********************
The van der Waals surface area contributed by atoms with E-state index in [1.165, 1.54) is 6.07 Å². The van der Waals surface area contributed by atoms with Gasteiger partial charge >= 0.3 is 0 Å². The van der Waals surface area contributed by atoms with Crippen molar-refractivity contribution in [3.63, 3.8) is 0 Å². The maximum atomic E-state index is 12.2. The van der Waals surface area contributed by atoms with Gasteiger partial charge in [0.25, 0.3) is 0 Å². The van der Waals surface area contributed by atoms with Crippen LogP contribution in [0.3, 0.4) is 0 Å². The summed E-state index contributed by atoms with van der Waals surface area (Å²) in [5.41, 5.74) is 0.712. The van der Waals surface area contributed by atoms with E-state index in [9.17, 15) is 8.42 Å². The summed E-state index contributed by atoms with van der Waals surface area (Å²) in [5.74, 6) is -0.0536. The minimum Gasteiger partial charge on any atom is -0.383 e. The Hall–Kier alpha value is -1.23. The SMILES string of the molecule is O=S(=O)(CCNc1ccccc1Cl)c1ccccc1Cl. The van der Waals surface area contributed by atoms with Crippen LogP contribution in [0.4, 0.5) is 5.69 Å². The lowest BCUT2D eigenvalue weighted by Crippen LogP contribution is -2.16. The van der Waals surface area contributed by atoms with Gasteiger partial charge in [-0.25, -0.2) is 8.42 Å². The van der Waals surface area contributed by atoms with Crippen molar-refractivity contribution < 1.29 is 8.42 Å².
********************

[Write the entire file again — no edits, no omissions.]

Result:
The van der Waals surface area contributed by atoms with E-state index in [1.165, 1.54) is 6.07 Å². The van der Waals surface area contributed by atoms with Gasteiger partial charge >= 0.3 is 0 Å². The van der Waals surface area contributed by atoms with Crippen molar-refractivity contribution in [3.63, 3.8) is 0 Å². The maximum atomic E-state index is 12.2. The van der Waals surface area contributed by atoms with Gasteiger partial charge in [0.25, 0.3) is 0 Å². The van der Waals surface area contributed by atoms with Crippen LogP contribution in [0.3, 0.4) is 0 Å². The summed E-state index contributed by atoms with van der Waals surface area (Å²) in [5.41, 5.74) is 0.712. The van der Waals surface area contributed by atoms with E-state index in [9.17, 15) is 8.42 Å². The summed E-state index contributed by atoms with van der Waals surface area (Å²) in [5.74, 6) is -0.0536. The minimum Gasteiger partial charge on any atom is -0.383 e. The Hall–Kier alpha value is -1.23. The SMILES string of the molecule is O=S(=O)(CCNc1ccccc1Cl)c1ccccc1Cl. The van der Waals surface area contributed by atoms with Crippen LogP contribution in [0.4, 0.5) is 5.69 Å². The lowest BCUT2D eigenvalue weighted by Crippen LogP contribution is -2.16. The van der Waals surface area contributed by atoms with Gasteiger partial charge in [-0.25, -0.2) is 8.42 Å². The van der Waals surface area contributed by atoms with Crippen molar-refractivity contribution < 1.29 is 8.42 Å².